Optus, Telstra urge Govt to commit to paying cost of data retention

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Optus, Telstra urge Govt to commit to paying cost of data retention
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Data retention critics, supporters come out in droves

The Telstra and Optus submissions were just two of more than 100 published today on the data retention bill.

White-collar crime agency ASIC, Tasmania Police, and the Attorney-General's Department came out in support of the bill, joining fellow law enforcement agencies who have long lobbied for a data retention scheme.

Australia's state police forces and national law enforcement agencies such as ASIO and the AFP say the scheme is vital to the ongoing success of Australia's crime-fighting efforts.

However, many others signalled their opposition to a proposal they say is an invasion of privacy and open to scope creep as well as the potential for data misuse.

Among dozens of individual submissions denouncing the proposal, human rights groups such as Privacy International, the Human Rights Commission (AHRC), Australian Lawyers for Human Rights, and Amnesty International - alongside consumer body ACCAN and free market thinktank the IPA -  decried the bill as going beyond what was necessary.

All said the draft bill seriously impinged on the right to privacy and additionally failed to include sufficient minimum safeguards to prevent unlawful access to or abuse of data.

"It will seriously and unreasonably impinge upon the rights of law-abiding Australians. It amounts to an ‘indiscriminate, society-wide’ invasion of privacy which rebuts the presumption of innocence," Australian Lawyers for Human Rights argued in its submission.

"It chills freedom of expression and of assembly. It assumes that every Australian is potentially guilty and should be monitored. These consequences would be more akin to a police state."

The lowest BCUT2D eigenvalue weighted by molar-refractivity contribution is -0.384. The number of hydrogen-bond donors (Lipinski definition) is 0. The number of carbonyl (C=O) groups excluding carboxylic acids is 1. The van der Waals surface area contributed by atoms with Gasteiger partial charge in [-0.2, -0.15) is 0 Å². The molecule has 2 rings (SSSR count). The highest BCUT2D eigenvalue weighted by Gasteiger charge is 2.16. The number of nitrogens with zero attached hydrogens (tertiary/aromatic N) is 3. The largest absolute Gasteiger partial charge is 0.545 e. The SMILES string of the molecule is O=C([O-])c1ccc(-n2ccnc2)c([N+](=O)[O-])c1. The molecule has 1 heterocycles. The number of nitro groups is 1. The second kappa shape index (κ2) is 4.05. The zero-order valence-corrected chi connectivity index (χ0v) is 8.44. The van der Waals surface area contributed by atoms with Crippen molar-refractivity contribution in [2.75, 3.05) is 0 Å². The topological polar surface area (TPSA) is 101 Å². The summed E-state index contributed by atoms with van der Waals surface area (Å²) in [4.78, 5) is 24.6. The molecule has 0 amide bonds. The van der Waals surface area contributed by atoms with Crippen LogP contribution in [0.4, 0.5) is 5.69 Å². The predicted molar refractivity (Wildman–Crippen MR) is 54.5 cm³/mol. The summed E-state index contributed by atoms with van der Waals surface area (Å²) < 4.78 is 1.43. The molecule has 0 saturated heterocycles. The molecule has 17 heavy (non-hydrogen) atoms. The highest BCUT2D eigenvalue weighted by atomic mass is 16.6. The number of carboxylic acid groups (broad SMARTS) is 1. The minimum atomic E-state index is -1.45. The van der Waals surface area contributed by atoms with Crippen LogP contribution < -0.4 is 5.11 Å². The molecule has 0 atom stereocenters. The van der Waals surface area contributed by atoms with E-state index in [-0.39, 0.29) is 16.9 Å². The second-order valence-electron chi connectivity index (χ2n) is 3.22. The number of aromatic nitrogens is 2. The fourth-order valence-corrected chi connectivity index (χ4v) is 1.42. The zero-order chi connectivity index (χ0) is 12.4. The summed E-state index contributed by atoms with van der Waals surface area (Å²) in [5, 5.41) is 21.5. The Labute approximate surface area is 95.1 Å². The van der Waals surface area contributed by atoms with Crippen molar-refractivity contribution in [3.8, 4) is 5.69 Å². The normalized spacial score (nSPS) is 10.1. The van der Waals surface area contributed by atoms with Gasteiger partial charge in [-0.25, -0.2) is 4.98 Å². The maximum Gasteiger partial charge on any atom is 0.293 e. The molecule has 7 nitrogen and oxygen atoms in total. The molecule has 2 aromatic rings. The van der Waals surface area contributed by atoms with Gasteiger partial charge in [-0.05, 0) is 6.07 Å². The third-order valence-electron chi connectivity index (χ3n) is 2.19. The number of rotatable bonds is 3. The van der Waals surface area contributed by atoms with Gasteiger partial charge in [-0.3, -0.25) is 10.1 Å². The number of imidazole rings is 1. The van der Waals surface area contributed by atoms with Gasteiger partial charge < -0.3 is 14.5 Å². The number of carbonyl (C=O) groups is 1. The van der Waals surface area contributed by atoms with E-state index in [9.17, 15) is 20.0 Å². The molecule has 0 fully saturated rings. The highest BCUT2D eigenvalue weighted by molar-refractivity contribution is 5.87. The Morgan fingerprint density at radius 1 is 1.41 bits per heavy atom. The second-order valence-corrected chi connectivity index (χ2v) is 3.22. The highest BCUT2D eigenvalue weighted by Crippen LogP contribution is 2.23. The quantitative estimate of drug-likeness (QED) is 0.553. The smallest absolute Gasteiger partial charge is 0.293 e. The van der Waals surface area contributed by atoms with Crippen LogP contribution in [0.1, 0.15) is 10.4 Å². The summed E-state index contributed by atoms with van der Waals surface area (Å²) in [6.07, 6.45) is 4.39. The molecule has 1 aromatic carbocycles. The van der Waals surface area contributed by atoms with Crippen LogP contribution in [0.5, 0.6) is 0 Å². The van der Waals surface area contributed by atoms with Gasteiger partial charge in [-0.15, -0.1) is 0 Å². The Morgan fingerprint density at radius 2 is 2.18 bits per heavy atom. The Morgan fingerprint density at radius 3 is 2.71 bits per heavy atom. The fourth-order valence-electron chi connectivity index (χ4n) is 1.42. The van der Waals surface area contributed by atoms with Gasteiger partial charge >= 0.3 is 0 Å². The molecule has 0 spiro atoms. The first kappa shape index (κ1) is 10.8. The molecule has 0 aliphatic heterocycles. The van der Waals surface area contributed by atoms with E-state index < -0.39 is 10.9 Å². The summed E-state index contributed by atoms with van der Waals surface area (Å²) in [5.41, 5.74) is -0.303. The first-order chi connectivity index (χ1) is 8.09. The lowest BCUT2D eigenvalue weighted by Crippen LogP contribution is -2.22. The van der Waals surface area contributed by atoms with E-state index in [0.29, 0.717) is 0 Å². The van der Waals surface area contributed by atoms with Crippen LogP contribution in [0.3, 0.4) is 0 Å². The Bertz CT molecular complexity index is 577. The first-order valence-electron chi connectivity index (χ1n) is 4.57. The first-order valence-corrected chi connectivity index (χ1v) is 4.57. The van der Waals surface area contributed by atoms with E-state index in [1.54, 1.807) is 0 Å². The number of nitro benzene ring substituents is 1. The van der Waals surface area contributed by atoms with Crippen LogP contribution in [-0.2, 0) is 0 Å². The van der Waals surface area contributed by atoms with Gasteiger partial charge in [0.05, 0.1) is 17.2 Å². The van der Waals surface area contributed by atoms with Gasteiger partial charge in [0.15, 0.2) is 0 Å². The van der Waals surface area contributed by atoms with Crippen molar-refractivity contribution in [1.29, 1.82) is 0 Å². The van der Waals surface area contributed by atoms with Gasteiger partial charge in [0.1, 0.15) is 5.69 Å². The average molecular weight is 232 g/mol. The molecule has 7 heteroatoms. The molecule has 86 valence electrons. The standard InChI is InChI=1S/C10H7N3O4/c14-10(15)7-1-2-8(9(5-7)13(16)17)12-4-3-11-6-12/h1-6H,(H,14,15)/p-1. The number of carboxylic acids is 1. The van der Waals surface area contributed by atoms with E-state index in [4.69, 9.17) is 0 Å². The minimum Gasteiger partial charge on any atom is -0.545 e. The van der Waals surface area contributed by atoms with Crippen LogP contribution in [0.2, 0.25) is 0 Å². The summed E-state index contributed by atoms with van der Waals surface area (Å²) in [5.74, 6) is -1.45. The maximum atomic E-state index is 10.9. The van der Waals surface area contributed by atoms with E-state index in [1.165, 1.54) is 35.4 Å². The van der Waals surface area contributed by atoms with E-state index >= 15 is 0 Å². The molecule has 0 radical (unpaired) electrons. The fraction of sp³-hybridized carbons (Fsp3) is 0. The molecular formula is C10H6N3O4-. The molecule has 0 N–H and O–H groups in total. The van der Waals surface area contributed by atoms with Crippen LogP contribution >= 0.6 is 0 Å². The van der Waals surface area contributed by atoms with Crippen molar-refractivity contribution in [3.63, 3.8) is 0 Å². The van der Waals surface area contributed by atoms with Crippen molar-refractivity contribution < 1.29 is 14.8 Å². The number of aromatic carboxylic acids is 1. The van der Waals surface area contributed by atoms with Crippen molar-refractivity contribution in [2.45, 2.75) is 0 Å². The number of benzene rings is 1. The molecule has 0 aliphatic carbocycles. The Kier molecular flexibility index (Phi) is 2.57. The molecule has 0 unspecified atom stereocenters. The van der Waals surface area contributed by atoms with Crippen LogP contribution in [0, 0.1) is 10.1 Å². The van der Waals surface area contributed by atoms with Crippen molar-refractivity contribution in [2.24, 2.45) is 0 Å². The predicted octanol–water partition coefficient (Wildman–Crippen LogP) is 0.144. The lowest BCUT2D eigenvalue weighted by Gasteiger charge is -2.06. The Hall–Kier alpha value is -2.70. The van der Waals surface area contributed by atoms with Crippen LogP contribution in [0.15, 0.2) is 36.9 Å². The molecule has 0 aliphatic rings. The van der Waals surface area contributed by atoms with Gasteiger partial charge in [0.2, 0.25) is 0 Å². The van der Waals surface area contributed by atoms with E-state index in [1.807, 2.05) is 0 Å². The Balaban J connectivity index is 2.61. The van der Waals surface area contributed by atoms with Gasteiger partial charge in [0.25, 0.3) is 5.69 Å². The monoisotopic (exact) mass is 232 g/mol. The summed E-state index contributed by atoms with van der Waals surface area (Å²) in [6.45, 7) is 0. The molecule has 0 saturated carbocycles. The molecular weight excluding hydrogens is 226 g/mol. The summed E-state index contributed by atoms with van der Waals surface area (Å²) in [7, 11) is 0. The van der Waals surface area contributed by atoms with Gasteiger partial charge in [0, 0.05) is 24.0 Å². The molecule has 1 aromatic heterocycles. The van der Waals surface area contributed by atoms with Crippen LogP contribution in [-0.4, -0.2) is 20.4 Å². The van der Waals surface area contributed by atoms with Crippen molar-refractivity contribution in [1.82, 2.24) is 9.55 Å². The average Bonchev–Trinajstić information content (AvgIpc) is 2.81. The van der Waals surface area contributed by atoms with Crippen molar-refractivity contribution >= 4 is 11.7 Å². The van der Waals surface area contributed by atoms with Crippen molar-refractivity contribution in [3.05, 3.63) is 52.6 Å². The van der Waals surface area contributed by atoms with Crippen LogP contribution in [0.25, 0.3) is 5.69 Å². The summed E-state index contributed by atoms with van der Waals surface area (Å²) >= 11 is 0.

The AHRC argued the Government needed to include the dataset in the primary legislation; that it shrink the two-year retention period to one year; that penalties apply for inappropriate access and misuse of data; and that the Government implement an independent authorisation system, controlled by a court or administrative body.

Tech vendors voice opposition

Australia's national IT vendor representative body, the AIIA, also hit out at a "costly" and "unjustifiably onerous" scheme it said lacked  "clarity and precision" and created "increased ambiguity for a broad range of service providers".

The organisation, which represents the likes of Apple, Google, Lenovo, and Microsoft, among others, argued Australia's law enforcement agencies had failed to prove that the proposed data retention scheme would result in a net benefit to society.

The AIIA called on the Government to delay the bill until it could make clear to service providers what they would be subject to under the yet-to-be-detailed supporting regulations, and until the two-year retention period was brought in line with overseas examples down to six or 12 months.

The vendor body also advised the Government to undertake a cost-benefit analysis of the financial impact the changes would have on service providers, and how that cost would be covered.

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